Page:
In July, I wrote a post on the basics of quantum computation and the current state of the art. This field offers the promise of drastic improvements over our current computers, particularly in the ways they can factor large numbers. (That sounds dull, but it’s critical to modern cryptography, among other things.) Though quantum computers are not yet close to being cost-effective, their future is rapidly evolving from science fiction to science fact.
The development of real-world quantum computers relies on overcoming two challenges. The first is scientific: given the limitations of physics, is quantum computation possible? Physicists are currently hard at work pondering what sorts of calculations can be done with this powerful technique.
The second challenge is from the engineering standpoint; true quantum computers require atom-level precision and accuracy in the creation of the qubits. While current transistors in silicon-based chips are just reaching 22 nm in size, atoms themselves are a hundred times smaller. Truly controlling the positions of individual atoms on a surface might have, at one time, seemed an enormous hurdle to manufacturing quantum computers.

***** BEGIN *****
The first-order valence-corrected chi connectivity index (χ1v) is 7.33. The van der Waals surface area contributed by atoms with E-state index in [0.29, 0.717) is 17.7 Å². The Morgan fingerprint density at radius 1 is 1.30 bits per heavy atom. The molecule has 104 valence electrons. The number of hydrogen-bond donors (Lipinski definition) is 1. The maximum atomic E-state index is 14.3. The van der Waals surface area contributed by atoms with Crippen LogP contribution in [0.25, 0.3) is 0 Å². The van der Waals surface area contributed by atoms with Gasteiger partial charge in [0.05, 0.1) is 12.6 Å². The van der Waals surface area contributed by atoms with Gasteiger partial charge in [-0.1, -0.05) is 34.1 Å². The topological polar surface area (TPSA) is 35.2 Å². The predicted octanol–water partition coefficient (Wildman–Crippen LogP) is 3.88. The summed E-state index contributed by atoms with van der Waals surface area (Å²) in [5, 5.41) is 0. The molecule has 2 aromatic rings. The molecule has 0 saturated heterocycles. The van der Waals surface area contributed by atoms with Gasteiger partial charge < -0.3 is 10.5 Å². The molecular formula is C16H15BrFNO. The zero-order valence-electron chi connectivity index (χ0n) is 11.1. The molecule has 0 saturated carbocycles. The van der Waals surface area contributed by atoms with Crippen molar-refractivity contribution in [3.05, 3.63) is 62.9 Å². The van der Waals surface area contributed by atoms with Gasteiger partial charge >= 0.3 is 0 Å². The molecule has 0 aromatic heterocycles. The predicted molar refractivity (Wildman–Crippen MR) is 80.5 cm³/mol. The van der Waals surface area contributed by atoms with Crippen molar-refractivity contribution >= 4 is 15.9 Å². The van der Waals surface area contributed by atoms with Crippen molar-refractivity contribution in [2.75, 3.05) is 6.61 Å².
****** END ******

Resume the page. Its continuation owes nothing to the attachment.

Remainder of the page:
Recently, however, scientists at the University of New South Wales announced just that feat. On the surface of a silicon crystal, they placed a single phosphorus atom between two nanometer-scale electrodes, effectively creating a single-atom transistor. This work, which showcased the remarkable power of scanning tunneling microscopy, was published recently in Nature Nanotechnology.
Though similar devices have been produced in the past, the previous approach tended to be much more scattershot, and consisted of etching the electrodes, then implanting or isolating the atom later via a method that was much less precise. The capacity to place atoms correctly in any geometry, on the first try, makes the goal of designing complicated atomic-level systems much more feasible. From the perspectives of both science and engineering, we’re getting closer every day to the future of quantum computation.
Fuechsle M, Miwa JA, Mahapatra S, Ryu H, Lee S, Warschkow O, Hollenberg LC, Klimeck G, & Simmons MY (2012). A single-atom transistor. Nature nanotechnology, 7 (4), 242-6 PMID: 22343383